Her book Ndebele: The Art of an African Tribe (Rizzoli 1986) has been acclaimed in the USA, in Europe, Japan and in Africa itself. This book not only conveyed the glory of the work but also did what so few authors or photographers of African art have ever done – it acknowledged the women who were responsible for it. Courtney-Clarke gave these women personal recognition. She lived with them while photographing them and became their friend. She meticulously recorded their names and their art so that the book became not only a tribute to the visual beauty but also – without heavy-handed anthropological analysis – a tribute to a group of people who have endured ethnic, political and educational neglect.


Her second book in the series on women and their art, African Canvas (Rizzoli 1990), turns a spotlight of equal intensity on the women of West Africa, recording their traditional mural art. Photographed over three years, it called for an almost reckless dedication, leading Courtney-Clarke on journey after journey, in remote reaches where few Western travelers have ever penetrated. She endured hardship, disease and endless struggles with transport and communication problems, to seek out the gems of this vanishing art. And she did it with the same profound respect for the people involved that marked the Ndebele book, waiting days and weeks and months to win their trust and be welcomed into the intimacy of their homes and lifestyle.


In the third book of her trilogy on African women, IMAZIGHEN: The Vanishing Traditions of Berber Women, (Clarkson Potter 1996) Courtney-Clarke examines the difficult lives and remarkable arts of Berber women as they yield to the pressures of the twentieth century.


These award-winning books have been translated into French, German and Italian and have generated worldwide interest in these vanishing arts. Her work has inspired films, including CBC and BBC documentaries on her and her photography; fashion and fabric designs; porcelain designs; the African village at Dallas Zoo and numerous other creative pieces.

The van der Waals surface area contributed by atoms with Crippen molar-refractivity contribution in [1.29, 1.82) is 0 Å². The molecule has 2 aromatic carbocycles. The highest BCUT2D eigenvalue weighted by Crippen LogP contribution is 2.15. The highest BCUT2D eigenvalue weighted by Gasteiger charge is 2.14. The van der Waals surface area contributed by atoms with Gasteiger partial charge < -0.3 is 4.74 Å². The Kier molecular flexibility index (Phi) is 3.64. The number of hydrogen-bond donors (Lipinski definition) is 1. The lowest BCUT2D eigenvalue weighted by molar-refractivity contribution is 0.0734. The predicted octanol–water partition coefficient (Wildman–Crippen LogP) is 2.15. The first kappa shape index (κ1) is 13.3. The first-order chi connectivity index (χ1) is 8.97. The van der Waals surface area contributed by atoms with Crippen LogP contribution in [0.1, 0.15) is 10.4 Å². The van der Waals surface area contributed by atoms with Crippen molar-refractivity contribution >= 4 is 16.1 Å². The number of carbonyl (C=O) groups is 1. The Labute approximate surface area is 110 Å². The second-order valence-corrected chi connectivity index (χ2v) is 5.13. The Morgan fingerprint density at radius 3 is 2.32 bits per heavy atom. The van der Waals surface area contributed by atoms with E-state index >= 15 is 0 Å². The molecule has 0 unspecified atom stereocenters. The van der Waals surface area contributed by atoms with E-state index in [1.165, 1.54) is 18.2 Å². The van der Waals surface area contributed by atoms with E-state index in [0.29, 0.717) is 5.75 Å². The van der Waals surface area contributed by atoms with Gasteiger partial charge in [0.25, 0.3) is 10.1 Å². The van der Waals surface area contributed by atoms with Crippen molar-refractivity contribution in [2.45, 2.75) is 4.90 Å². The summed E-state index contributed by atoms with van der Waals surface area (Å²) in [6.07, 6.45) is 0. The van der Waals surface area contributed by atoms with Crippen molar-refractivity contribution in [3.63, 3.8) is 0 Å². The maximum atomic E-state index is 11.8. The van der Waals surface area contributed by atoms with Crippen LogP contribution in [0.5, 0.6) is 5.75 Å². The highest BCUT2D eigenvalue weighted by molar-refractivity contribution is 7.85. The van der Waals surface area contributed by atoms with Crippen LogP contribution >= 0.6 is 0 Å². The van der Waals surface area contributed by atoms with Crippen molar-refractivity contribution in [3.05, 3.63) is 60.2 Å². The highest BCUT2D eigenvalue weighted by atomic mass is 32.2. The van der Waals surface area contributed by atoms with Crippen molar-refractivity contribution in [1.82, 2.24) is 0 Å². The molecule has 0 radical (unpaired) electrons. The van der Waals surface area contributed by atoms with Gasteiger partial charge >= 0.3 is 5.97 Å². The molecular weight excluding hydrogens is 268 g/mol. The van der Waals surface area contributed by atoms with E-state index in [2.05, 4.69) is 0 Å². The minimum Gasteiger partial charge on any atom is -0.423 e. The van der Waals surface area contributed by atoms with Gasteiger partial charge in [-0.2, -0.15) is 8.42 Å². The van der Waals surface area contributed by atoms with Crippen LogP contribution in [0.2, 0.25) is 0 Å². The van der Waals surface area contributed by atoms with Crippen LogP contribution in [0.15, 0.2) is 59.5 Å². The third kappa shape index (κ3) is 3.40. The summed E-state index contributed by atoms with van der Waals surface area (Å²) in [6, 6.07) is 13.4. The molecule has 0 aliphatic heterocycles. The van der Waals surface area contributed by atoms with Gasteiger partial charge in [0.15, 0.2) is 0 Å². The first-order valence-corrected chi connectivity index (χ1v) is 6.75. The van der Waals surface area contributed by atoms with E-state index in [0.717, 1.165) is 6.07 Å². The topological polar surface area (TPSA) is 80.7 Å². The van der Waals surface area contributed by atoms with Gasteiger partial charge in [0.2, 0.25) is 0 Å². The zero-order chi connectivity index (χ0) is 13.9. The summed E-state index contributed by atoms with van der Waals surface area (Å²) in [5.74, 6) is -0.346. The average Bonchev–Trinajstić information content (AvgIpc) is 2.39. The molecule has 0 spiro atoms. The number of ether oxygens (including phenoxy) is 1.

Her photographs have been exhibited on five continents and have been featured  on the covers of countless magazines – And her work has been acquired by private collectors, Galleries and Museums.


In 1994 America’s favorite poet Maya Angelou joined photojournalist Courtney-Clarke to introduce children and their cultures from around the world in a series of juvenile books; My Painted House, My Friendly Chicken and Me (Clarkson Potter, 1994) and Kofi and His Magic (Clarkson Potter, 1996) are the first two titles in this series – both award winning books.

In Places in the Sand (Monacelli Press, N.Y. 1997) Courtney-Clarke turns a nostalgic and knowing eye to the landscape, creating evocative slivers of panoramas in which memories of her childhood are resurrected into timelessness.


Released in December 1999, Courtney-Clarke’s long-awaited book Maya Angelou: The Poetry of Living, offers a tribute through revealing portraits and interviews of the Poet Laureate and friend who has influenced her life as well as the lives of millions around the world.


For the past two years Courtney-Clarke has devoted her time to the Ndebele Foundation, fundraising and building a Cultural Center for Women and Children.


When she is not in the U.S. or travelling in Africa and Europe, Courtney-Clarke retreats to her home in the country north of Rome.


Tel: (0761) 28. 98. 73

Fax: (0761) 28. 79. 58